The 2010 US Census estimates that the neighborhood demographics for tract 1974.20 are as follows: Latinos still form the majority of the community, though the percentage fell from 69.8% in 2000 to 59.5% in 2010; Whites grew from 13.2% in 2000 to 23.2% in 2010; Asian population remained almost unchanged at 13.3% in 2010 compared to 13.2% in 2000; Other grew from 3.4% in 2000 to 4% in 2010. The number of people in the district shrank by almost 15% to around 3500 people. This represents less than 10% of the number of residents considered to live in Echo Park. The demographic shift from Latino to White is generally acknowledged as the overall trend in the area.

Data collected by Greater Los Angeles Homeless Count in 2019 show that Echo Park's homeless population is 367 (0.008%). [20]

Parks and Recreation


Elysian Park

The park is one of largest in Los Angeles at 600 acres (2.4 km²). It is also the city's oldest park, founded in 1886 by the Elysian Park Enabling Ordinance. Most of Elysian Park falls in the Eastern neighborhood of the same name, but a small portion of the park does fall in Echo Park.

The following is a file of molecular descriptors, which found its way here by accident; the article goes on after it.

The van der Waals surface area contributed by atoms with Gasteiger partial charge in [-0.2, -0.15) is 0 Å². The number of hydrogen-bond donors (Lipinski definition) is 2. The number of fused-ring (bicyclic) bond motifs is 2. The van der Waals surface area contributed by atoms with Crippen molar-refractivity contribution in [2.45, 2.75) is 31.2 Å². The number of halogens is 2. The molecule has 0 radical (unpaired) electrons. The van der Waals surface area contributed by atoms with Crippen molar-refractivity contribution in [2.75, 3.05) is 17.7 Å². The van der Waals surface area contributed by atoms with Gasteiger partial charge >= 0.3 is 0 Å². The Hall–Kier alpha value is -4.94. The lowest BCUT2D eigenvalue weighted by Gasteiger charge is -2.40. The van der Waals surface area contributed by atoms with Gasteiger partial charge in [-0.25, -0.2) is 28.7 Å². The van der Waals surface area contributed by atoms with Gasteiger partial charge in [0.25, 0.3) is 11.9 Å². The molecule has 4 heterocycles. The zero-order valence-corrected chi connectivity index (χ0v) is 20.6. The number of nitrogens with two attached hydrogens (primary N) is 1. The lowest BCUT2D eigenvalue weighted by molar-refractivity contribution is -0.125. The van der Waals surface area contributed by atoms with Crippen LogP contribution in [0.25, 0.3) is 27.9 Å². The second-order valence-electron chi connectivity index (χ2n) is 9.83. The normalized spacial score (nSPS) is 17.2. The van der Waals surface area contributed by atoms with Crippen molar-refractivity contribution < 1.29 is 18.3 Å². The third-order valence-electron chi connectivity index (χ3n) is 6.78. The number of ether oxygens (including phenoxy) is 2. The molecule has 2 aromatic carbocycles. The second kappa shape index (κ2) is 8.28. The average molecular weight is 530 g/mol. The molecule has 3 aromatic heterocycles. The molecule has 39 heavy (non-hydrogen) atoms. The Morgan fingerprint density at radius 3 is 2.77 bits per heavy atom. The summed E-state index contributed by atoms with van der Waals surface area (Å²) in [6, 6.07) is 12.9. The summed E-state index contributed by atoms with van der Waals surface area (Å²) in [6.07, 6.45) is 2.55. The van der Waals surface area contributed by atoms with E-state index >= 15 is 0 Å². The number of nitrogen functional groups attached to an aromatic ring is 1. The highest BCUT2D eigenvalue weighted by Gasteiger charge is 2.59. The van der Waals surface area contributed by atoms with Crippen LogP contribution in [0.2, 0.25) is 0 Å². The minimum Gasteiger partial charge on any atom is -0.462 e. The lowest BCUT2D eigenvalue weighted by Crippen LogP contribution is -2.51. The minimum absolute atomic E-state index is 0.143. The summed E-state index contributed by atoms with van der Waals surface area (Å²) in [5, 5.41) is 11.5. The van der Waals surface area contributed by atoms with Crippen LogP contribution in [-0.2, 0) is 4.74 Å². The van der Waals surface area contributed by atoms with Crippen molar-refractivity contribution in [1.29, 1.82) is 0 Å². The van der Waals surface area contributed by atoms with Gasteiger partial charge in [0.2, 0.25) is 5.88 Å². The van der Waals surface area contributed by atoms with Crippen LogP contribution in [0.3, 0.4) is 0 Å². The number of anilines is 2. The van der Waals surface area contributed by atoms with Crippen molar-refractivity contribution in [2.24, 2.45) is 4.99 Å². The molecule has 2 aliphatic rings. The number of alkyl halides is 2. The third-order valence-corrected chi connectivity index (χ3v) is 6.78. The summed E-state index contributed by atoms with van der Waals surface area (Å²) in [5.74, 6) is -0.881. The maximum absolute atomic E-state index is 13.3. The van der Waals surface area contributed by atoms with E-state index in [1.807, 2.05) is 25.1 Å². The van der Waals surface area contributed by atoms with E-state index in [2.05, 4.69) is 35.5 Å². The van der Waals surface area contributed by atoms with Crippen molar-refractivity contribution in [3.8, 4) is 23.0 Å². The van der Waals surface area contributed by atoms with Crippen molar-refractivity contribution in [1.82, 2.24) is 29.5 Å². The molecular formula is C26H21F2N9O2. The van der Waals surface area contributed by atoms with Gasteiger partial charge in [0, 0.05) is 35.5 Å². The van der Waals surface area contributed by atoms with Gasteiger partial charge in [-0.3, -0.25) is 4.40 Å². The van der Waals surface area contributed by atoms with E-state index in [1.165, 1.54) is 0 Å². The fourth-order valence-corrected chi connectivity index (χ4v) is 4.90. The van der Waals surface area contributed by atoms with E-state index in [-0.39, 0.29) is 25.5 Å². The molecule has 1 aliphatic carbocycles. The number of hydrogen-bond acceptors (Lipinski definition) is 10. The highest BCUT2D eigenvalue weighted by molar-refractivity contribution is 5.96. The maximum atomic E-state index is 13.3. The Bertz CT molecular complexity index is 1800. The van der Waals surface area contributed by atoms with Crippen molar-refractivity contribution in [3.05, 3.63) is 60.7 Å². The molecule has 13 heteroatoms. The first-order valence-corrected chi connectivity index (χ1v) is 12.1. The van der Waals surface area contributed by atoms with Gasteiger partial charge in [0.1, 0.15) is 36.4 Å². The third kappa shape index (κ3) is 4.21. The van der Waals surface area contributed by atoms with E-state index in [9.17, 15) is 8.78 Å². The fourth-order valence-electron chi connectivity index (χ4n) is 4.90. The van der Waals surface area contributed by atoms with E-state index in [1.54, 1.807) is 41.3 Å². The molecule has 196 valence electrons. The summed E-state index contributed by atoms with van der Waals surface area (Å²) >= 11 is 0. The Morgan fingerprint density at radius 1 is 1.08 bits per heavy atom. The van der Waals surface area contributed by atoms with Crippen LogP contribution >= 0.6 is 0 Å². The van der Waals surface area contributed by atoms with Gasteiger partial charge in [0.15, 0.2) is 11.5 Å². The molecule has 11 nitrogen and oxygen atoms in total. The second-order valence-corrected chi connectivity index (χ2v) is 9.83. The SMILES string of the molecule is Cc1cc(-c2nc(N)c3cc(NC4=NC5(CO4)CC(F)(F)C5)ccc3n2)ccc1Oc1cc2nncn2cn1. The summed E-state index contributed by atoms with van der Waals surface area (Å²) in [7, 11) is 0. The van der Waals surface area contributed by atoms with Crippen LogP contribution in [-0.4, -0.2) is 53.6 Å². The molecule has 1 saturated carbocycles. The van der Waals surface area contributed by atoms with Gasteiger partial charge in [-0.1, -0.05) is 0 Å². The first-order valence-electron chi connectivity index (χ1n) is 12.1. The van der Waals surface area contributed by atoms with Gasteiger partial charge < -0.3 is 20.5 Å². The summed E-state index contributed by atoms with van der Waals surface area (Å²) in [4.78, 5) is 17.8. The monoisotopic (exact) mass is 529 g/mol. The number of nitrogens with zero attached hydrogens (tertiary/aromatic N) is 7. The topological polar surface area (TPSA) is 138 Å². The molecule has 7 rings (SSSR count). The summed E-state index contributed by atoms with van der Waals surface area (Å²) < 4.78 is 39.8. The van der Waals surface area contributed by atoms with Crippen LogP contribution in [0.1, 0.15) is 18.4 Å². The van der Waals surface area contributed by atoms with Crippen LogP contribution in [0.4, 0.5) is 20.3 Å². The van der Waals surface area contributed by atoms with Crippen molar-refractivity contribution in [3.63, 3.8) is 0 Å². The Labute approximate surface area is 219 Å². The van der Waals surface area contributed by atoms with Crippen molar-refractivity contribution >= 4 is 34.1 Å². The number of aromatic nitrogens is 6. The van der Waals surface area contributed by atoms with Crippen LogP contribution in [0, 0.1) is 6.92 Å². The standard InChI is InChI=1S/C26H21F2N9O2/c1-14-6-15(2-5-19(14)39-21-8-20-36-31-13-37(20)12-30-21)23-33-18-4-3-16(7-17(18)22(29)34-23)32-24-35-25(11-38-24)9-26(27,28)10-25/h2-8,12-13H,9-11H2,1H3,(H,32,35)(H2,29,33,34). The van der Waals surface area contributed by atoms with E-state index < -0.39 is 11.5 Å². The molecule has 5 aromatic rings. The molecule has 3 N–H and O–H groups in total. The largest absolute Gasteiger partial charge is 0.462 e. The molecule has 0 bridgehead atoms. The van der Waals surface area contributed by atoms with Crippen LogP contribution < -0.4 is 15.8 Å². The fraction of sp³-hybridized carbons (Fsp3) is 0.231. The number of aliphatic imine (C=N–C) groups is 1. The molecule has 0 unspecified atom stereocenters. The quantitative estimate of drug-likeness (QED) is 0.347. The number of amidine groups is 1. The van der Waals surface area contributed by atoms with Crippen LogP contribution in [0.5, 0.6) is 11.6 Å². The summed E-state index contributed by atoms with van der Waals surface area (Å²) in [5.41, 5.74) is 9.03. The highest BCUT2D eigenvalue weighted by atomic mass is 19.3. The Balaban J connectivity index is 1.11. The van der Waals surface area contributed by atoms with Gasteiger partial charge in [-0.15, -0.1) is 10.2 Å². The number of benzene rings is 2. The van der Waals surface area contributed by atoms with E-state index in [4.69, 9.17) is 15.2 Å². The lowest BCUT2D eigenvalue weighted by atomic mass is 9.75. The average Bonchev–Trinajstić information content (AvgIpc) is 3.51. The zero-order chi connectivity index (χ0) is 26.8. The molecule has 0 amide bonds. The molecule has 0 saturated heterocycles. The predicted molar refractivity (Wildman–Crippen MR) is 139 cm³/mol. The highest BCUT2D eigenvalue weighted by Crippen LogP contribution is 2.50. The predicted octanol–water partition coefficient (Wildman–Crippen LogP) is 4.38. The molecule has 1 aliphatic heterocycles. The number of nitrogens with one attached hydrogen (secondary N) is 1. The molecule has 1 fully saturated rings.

• Angels Point, a small hill in Elysian Park overlooking Dodger Stadium and the Downtown Los Angeles Skyline. Atop the hill is a large metal sculpture art installation by local artist Peter Shire of the 1980s postmodern Memphis Group.
  • Chavez Ravine Arboretum, opened in 1893 and contains more than 100 varieties of trees from around the world, including what are believed to be the oldest and largest Cape Chestnut, Kauri, and Tipu trees in the United States.
  • Grace E. Simons Lodge, an event space with waterfalls and reception rooms.